Storage restrictions can be set on the global and regional tables via the seaplane_geofence parameter. When this parameter is set, Seaplane guarantees that we will only store that table's data within the geofenced zone/region. seaplane_geofence is not necessary for row-level-geofence tables, as rows are automatically geofenced based on the value of the seaplane_geofence column.

Database Design and Regionality

The database consists of six tables. The diagram below provides an overview of all our tables and their relationships.

As we said earlier, we'll be using a row-level-geofence table. The row-level-geofence table has a few distinct benefits over Regional Tables that better serve Good Dairy's specific requirements.

  • Single tables are easier to maintain (requirement 5)
  • Better portability of data in case it moves from one region to another (requirement 4)
  • More flexibility to create new regions without the need to create new tables
  • Only one table to query
  • Low query response time for rows in the target region (requirement 6)
note

In our example, we're taking "anywhere" to mean Japan. However, we're working on adding "everywhere" or * as an option to the Seaplane Managed Global Database. This will allow the SQL service to find the best possible location, globally, based on user demand. Fewer restrictions almost always mean better performance. If you are interested in the everywhere row-level-geofence feature, let us know by emailing support@seaplane.io for early access.

To create a row-level-geofence table in Seaplane, all we have to do is specify the table type and the regions it should support at the end of create query. In this example, we use country/jp for Japan and region/xe for Europe. For a complete overview of all Seaplane regions have a look at the Seaplane regions documentation.

with (
seaplane_table_type=row_level_geofence,
seaplane_geofence='country/jp, region/xe'
);

A complete create query will look something like this. Note that seaplane_geofence has to be part of the primary key. More on that later.

CREATE TABLE stores (
id BIGSERIAL,
name TEXT,
addres TEXT,
phone_number TEXT,
country TEXT,
creation_date TIMESTAMP DEFAULT CURRENT_TIMESTAMP,
CONSTRAINT restaurant_pk PRIMARY KEY (id ,seaplane_geofence)
) with (
seaplane_table_type=row_level_geofence,
seaplane_geofence='country/jp, region/xe'
);

For each row-level-geofence table, Seaplane automatically creates a partitioned table and one table with the regional data in each specified region.

                        List of relations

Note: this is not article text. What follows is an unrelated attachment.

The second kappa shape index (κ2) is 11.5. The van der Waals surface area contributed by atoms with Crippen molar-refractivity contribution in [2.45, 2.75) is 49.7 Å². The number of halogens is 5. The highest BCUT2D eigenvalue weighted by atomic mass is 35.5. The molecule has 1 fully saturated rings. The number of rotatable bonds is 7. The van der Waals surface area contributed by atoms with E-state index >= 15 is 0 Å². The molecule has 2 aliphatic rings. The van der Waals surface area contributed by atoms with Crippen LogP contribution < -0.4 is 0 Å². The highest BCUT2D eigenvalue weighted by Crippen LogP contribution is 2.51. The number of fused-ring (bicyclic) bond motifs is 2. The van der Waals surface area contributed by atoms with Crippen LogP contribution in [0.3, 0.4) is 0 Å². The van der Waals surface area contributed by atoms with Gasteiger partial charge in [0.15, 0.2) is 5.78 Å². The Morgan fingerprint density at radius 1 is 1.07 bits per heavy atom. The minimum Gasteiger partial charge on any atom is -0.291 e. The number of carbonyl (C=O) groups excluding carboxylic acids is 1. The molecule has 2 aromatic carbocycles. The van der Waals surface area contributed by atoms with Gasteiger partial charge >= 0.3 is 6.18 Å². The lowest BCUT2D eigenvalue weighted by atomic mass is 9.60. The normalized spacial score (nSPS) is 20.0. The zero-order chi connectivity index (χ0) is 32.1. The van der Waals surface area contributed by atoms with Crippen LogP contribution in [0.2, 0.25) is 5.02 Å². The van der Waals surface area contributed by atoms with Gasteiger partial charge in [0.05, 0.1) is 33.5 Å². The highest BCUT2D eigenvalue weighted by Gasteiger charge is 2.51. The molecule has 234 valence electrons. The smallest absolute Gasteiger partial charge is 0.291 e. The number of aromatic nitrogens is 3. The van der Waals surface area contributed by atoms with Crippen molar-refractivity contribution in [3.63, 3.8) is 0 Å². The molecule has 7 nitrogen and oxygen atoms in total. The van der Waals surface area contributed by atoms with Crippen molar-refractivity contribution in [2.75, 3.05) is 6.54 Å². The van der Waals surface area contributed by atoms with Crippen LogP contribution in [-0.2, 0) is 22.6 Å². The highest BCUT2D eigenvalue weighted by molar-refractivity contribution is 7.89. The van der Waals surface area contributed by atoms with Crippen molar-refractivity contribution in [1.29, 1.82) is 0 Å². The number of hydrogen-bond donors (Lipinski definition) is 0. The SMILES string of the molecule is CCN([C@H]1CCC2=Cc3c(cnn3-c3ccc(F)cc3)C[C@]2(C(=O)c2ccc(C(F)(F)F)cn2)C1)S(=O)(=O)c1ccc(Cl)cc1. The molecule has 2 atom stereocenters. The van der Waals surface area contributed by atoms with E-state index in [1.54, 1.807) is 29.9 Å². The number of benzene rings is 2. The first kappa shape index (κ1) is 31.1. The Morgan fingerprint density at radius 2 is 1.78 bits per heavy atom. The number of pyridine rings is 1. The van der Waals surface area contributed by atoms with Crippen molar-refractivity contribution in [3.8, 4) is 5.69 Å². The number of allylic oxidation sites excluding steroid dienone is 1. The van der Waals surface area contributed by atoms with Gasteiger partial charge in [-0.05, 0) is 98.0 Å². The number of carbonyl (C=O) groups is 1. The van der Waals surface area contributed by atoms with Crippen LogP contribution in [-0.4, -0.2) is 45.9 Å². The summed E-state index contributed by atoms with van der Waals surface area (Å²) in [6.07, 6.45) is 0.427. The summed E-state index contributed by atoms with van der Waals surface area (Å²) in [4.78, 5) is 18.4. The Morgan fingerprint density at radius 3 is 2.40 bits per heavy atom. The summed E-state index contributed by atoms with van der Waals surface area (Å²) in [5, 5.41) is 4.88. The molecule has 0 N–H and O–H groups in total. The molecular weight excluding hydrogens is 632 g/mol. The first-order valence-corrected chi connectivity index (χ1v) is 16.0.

Schema | Name | Type | Owner
--------+-----------------------------+-------------------+-------
public | seaplane_stores_jp | table | fokke
public | seaplane_stores_xe | table | fokke
public | stores | partitioned table | fokke

Using IDs As Primary Keys

For multi-region tables, like the example above, we have to include the seaplane_geofence as part of the primary key (PK). We use a composite key consisting of seaplane_geofence and id to ensure unique primary keys.

caution

By following this guide we can create GDPR-compliant tables, however it's important to remember that you as the developer are still responsible for associating each row with the correct region. However, this does not limit engineers from running queries across regions, which may break GDPR restrictions. In other words, make sure you have all the necessary data compliance policies and processes in place for your developers to follow.

Data Portability

One of Good Dairy's requirements is that data needs to be portable. Fortunately, moving regions is easy! If you want to move from one region to another, all you have to do is update the seaplane_geofence field for the affected rows. Once updated, Seaplane automatically moves the data to the desired region. For example, the query below moves user with id 1 from Japan to Europe. This satisfies requirement 4

UPDATE users SET seaplane_geofence = 'region/xe' WHERE id = 1;

However, user data is often spread out over multiple tables. In order to move all associated data, be sure to move all records that are linked to our user record through the PK/FK relations.

Low Complexity

The Seaplane Managed Global Database is fully wire-compatible with PostgresSQL v11.2 and is generally syntax/feature compatible. While there is some added complexity in choosing table types and deciding where data should live, the overall complexity is minimal.

Knowing that, we'll go ahead and categorize the overall added complexity as negligible, satisfying requirement 5. If you're skeptical (no hard feelings), we encourage you to try it for yourself!

Low-latency Query Responses — Sub 50ms

Seaplane regional tables support low-latency query responses. We tested the tables created in this example from within Europe and Japan. As expected, Japanese rows perform well in Japan, and European rows perform well in Europe.

We tested the database with the following queries using Sysbench from hosts operated on AWS in the EU, Japan:

-- insert
INSERT INTO users (username, email, address, seaplane_geofence) VALUES ('generated-name', 'generated-email', 'address', '<country/jp or region/xe>');

-- select count
SELECT COUNT(*) FROM users WHERE seaplane_geofence='<country/jp or region/xe>';

-- select string
SELECT * FROM users WHERE username LIKE '%john%' AND seaplane_geofence='<country/jp or region/xe>';

We ran each query at least 1000 times. Predictably, the database performed well (sub 50ms) in the required regions with the 95th percentile scoring well below 25ms in most cases.

queryuser location locationdb host location# of queriesavg latency95th percentile
insertEUEU139221.5621.89
select pointEUEU119925.0324.74
select countEUEU162918.4218.95
select stringEUEU163218.3918.95
insertJPJP112626.6517.95
select pointJPJP139421.5221.11
select countJPJP188715.915.83
select stringJPJP134722.2821.89

Summary

Let's take a moment to review. Good Dairy Products Ryūgasaki asked us to build a GDPR-compliant database that was fast, easy to use, and provided a GDPR-compliant structure.

To fulfill those requirements, we used the Seaplane Managed Global Database to create row-level-geofence tables that allow our users to comply with every relevant data regulation without compromising on speed (sub 50ms queries), availability (1 failure fault tolerance), or unnecessary complexity (fully Postgress compatible with minor additions).

If you're ready to try Seaplane for yourself, you can request access here or, if you still have questions, feel free to email our support at support@seaplane.io

Thank you for flying with Seaplane!